I saw this article the other day about the economic effects the current climate will have on the automotive repair industry.
It’s twofold – yes, more people will put off routine maintenance and drive older cars as credit evaporates for new car purchases, leading to more work for technicians and shops – but the concern I have are the types of scams people are willing to pull as desperation sinks in when their cars need repair.
It’s a fact of life that when times get tough, people’s moral compass doesn’t always point north. There are many instances where a customer will authorize thousands of dollars of major repair, only to come back, claim he never authorized said repair, call the BAR, the BBB, and file a small claims court action against the shop, threatening to sue on every cause of action under the sun.
Another favorite is the payment plan option – where a customer needs to pay over time, but needs the car for work, taking the kids to school, etc., and the shop agrees, only to never see another payment or the car ever again.
One scam I heard of was having the car work finished, then using a spare key to drive the car out of the shop’s parking lot, using bolt cutters to cut gate locks, then taking said car to the local dealership, using it for a trade in the next day, walking away with a new car using your fresh work as a down payment.
So how do you protect yourself from these types of situations?
Here are some helpful hints.
If you agree to take payment plans, draw up a simple contract that outlines the specific terms – it can be simple – I agree to pay in weekly, monthly, etc…
California provides repossession of a car derived from a shops possession through fraud, device, or trickery – if you have someone who pays with a credit card, then disputes the charges, or reneges on a payment plan, puts a stop order on a check, repossess the car as provided by statute, but make sure you do it right – the last thing you need is a charge of grand theft – but repossess that car. Don’t let your hard earned work walk out the door without a fight.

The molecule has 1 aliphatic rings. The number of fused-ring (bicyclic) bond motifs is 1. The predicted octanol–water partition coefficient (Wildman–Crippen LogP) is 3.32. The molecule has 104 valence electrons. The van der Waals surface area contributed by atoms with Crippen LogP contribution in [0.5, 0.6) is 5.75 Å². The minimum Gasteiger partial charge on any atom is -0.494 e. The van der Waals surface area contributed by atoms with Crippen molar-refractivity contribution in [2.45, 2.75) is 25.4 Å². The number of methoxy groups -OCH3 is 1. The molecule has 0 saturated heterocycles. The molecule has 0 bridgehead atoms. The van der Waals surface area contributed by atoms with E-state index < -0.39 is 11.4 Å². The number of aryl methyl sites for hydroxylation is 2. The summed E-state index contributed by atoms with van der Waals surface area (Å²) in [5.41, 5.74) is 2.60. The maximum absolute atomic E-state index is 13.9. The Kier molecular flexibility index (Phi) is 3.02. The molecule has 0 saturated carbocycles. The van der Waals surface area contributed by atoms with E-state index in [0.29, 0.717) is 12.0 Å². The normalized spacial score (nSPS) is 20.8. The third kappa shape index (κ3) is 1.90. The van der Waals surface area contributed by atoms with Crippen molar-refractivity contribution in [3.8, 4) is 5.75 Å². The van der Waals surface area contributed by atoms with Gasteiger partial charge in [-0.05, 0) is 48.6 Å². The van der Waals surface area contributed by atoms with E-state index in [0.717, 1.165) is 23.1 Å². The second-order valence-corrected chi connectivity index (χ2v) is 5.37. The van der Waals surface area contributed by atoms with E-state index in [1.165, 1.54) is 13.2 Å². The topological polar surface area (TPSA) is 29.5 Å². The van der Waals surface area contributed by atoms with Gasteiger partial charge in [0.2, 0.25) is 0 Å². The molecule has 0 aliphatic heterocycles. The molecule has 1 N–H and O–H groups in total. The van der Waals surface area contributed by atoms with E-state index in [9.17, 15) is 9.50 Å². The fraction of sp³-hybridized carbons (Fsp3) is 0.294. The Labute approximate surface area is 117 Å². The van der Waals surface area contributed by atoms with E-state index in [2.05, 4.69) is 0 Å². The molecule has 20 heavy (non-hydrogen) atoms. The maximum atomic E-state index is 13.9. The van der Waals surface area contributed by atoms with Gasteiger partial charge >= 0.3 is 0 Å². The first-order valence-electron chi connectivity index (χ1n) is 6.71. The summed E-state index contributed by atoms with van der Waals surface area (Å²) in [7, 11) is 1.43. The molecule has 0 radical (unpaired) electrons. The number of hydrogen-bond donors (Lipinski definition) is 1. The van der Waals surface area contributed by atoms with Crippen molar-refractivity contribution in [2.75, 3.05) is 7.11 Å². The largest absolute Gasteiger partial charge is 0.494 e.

Make sure there’s a attorney’s fees provision in your work order – somewhere. An attorney’s fee provision, along with costs to collect in the event of breach of contract, allows the shop to collect the costs of collection of bad debt, from the repossession, taking someone to court, and or the costs to foreclose on a mechanics lien – a simple clause will make sure those costs become the defaulting customer’s responsibility.
Lock finished cars inside the shop – I doubt the aforementioned customer described above would enjoy the various felonies of breaking and entering, grand theft, and burglary that would accompany such endeavors.
Most importantly, make sure your work orders are done right – sometimes this is the only evidence you have of work performed as many times the car in question mysteriously disappears before a trial, hearing, or other judicial action.
Try and make the first payment, if the shop does a payment plan – after they draw up a contract – to cover all the parts. As shop owners, we can’t stand losing out of pocket money for parts. Labor losses are a little easier to stomach – as lost time is easier to deal with than the parts bill that still has to be paid – even if the customer doesn’t.
Say you perform $500 worth of work. The customer wants to pay $100 a week for 5 weeks. Your parts cost (not the invoice price, but your cost) was $125. Make the minimum first payment $125. You can wait a month or two for a hearing to recover your labor costs, but the parts house doesn’t understand “I’ll have it next month.” You cant afford to have your account closed.
Understand that after 15 days of presentment of invoice, 30 days after completion of work, your right to file a mechanics lien disappears. This means 30 days after completion, despite your iron clad, valid mechanics lien, you must release the car – and sue in court for you hard earned $.
What does this tell you? File the lien. Inform the customer you understand they need some time, or that they over extended themselves and are unable to pay for your services, but you have to file the lien within 30 days – it’s the law. If you don’t, you’ll be breaking the law holding their car any longer, along with losing your possessory mechanics lien. You can always stop the mechanics lien process, but after 15 or 30 days, depending on the circumstances, you can’t always start.
I hope these tips will help you during this very lucrative time for the automotive repair industry.
– William Ferreira